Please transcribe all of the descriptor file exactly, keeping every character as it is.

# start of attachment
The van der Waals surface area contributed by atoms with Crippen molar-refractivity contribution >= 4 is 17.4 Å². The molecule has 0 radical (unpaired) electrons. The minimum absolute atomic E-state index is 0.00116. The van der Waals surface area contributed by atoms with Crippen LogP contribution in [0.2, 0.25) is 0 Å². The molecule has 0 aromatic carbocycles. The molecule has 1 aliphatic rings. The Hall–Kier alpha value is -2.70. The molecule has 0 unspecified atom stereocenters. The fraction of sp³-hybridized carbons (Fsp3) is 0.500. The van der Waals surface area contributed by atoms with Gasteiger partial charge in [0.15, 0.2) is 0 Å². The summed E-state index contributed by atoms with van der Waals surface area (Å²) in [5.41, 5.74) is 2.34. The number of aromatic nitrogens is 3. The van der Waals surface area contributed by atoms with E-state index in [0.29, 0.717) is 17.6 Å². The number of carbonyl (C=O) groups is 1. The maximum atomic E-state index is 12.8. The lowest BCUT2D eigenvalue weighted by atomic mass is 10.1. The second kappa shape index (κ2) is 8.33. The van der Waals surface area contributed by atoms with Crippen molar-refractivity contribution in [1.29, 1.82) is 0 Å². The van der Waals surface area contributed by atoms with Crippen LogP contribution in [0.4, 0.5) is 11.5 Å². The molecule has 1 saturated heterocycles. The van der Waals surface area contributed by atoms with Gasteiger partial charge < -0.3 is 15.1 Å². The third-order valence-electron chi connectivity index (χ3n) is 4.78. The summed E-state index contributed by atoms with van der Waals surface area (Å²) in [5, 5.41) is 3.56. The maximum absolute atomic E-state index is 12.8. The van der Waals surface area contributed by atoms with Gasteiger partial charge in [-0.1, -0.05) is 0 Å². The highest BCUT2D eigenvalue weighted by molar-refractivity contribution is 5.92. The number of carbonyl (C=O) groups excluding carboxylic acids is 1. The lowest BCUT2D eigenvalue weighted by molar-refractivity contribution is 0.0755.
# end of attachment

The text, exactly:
The van der Waals surface area contributed by atoms with Crippen molar-refractivity contribution >= 4 is 17.4 Å². The molecule has 0 radical (unpaired) electrons. The minimum absolute atomic E-state index is 0.00116. The van der Waals surface area contributed by atoms with Crippen LogP contribution in [0.2, 0.25) is 0 Å². The molecule has 0 aromatic carbocycles. The molecule has 1 aliphatic rings. The Hall–Kier alpha value is -2.70. The molecule has 0 unspecified atom stereocenters. The fraction of sp³-hybridized carbons (Fsp3) is 0.500. The van der Waals surface area contributed by atoms with Gasteiger partial charge in [0.15, 0.2) is 0 Å². The summed E-state index contributed by atoms with van der Waals surface area (Å²) in [5.41, 5.74) is 2.34. The number of aromatic nitrogens is 3. The van der Waals surface area contributed by atoms with E-state index in [0.29, 0.717) is 17.6 Å². The number of carbonyl (C=O) groups is 1. The maximum atomic E-state index is 12.8. The lowest BCUT2D eigenvalue weighted by atomic mass is 10.1. The second kappa shape index (κ2) is 8.33. The van der Waals surface area contributed by atoms with Crippen molar-refractivity contribution in [1.29, 1.82) is 0 Å². The van der Waals surface area contributed by atoms with Crippen LogP contribution in [0.4, 0.5) is 11.5 Å². The molecule has 1 saturated heterocycles. The van der Waals surface area contributed by atoms with Gasteiger partial charge < -0.3 is 15.1 Å². The third-order valence-electron chi connectivity index (χ3n) is 4.78. The summed E-state index contributed by atoms with van der Waals surface area (Å²) in [5, 5.41) is 3.56. The maximum absolute atomic E-state index is 12.8. The van der Waals surface area contributed by atoms with Gasteiger partial charge in [-0.1, -0.05) is 0 Å². The highest BCUT2D eigenvalue weighted by molar-refractivity contribution is 5.92. The number of carbonyl (C=O) groups excluding carboxylic acids is 1. The lowest BCUT2D eigenvalue weighted by molar-refractivity contribution is 0.0755.